Internet Payment Platform Teleconference
GBG is pleased to host "Internet Payment Platform," a teleconference presented by Teresa Ricoy of the Federal Reserve Bank of Boston. To be held on March 5th, from 3:00-4:00pm eastern, this teleconference will be a complimentary service for GBG members.
More information will be forthcoming shortly. Stay tuned!
Helpful Government Receivables Websites
MyInvoice-Payment information only (DOD) (info)-www.dod.mil/dfas
GSA FedPay-(pays 7 to 10 days)-http://fedpay.gsa.gov
EDA-Electronic Data Access (DOD) (info)-http://eda.ogden.disa.mil
CCR-Central Contact Registry (info)-www.ccr.gov
NIH-National Institute of Health-https://silk.nih.gov/adb/billpay
USCG-US Coast Guard-www.fincen.uscg.mil
A special thank-you to GBG member Mike Meyers for providing the websites that he often uses in his government receivables. GBG is working to get more educational teleconferences available from the above throughout the 2009 year. Look for upcoming events soon.
It has become a trend on federal, state and city government purchasing and contract websites to only accept online bidding. Is your company computer-savvy enough to handle such a request? This process benefits not only the government, but the vendor as well.
- Quotes are real-time
- Eliminates paperwork
- Can respond quickly to quotes in a safe environment
- Quotes and award notifications are easier to store
- Vendor receives email notification when quote is received and posted
Too good to be true? Maybe. You need to decide if a "no-cost" contract is right for your company. No-cost contracts are typically used for service contracts with no financial obligations to the federal government. They may also be referred to as a "broker" contract. GBG interviewed a director at the General Accounting Office to ask about the use of no-cost contracts for vendors:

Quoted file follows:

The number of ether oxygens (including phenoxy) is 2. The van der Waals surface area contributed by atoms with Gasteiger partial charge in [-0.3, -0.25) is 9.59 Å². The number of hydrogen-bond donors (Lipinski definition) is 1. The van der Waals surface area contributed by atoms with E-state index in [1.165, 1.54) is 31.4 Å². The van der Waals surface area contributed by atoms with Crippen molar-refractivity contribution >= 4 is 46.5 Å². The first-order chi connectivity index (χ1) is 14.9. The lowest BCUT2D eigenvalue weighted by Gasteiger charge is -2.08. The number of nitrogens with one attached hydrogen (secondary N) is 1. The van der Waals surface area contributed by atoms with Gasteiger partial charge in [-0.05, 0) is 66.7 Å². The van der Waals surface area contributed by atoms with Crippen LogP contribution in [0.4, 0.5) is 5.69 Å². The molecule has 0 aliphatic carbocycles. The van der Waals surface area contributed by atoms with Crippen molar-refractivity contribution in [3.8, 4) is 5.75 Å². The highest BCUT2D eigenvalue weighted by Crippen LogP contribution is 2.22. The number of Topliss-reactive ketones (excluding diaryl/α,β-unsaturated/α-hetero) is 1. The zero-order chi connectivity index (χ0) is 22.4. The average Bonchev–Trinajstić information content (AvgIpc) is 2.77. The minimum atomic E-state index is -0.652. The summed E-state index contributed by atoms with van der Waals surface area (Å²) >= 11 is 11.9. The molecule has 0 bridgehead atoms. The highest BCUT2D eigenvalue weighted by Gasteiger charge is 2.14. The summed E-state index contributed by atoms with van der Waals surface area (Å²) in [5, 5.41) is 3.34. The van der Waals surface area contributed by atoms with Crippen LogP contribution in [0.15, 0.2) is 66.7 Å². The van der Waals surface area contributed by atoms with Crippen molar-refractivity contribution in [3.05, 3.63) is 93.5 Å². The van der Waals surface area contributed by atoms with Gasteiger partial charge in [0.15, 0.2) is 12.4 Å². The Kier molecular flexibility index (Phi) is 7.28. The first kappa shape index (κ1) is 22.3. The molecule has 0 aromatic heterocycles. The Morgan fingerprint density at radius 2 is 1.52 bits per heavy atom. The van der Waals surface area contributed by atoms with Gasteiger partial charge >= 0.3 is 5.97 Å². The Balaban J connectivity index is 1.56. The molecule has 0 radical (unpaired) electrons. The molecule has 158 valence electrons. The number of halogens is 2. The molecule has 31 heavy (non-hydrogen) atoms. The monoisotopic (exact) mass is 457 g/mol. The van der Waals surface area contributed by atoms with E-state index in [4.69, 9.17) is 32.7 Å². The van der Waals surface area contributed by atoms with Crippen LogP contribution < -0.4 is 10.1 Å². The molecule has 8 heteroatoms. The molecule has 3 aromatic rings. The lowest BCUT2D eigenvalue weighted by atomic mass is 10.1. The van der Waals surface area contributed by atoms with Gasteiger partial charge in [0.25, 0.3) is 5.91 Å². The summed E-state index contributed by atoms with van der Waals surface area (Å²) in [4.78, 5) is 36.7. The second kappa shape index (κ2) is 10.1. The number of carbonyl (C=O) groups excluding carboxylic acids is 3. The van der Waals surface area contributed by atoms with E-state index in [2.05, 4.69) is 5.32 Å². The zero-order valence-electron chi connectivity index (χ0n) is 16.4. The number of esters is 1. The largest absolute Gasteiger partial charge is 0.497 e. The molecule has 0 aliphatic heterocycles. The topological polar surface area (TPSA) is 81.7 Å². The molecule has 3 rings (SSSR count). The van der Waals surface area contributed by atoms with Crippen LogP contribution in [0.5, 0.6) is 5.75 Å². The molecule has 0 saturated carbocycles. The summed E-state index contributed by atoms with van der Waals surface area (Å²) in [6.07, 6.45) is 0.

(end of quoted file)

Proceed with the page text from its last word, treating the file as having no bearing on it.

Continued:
GBG: Are no-cost contracts legal through the appropriation process?
GAO: If the vendor is permitted by the federal agency to use a no-cost contract. This is a voluntary service because the federal agency is under no financial liability, which will not violate the Antideficiency Act.
GBG: Can you give an example of when a no-cost contract is used?
GAO: General Administration Services (GSA) has used no-cost contracts with a real estate broker that collected the commissions directly from the owner, as done in the private sector. Using the no-cost contract, GSA is able to enter into contracts with real estate brokers without augmenting its appropriations since the government will not receive direct funds from them.
GBG: Can every federal agency use no-cost contracts?
GAO: Military agencies do not apply to no-cost contracts because of the Competition in Contracting Act (CICA), but it does apply to no-cost contracts of civilian agencies. The FAR does not apply to no-cost procurements conducted by any agency.
GBG: What is the benefit to vendors going into a no-cost contract agreement?
GAO: No-cost contracts may help a vendor to lower its bids because the fees are acquired by a third-party. It also helps vendors with the time and money involved in a government contract.
GBG: Where can vendors learn more about no-cost contracts?
GAO: Because no-cost contracts are decided by the agency, vendors should contact vendor contracting offices to find out if they can enter into no-cost contracts. Remember that no-cost contracts are for services, and the government does not receive direct funds.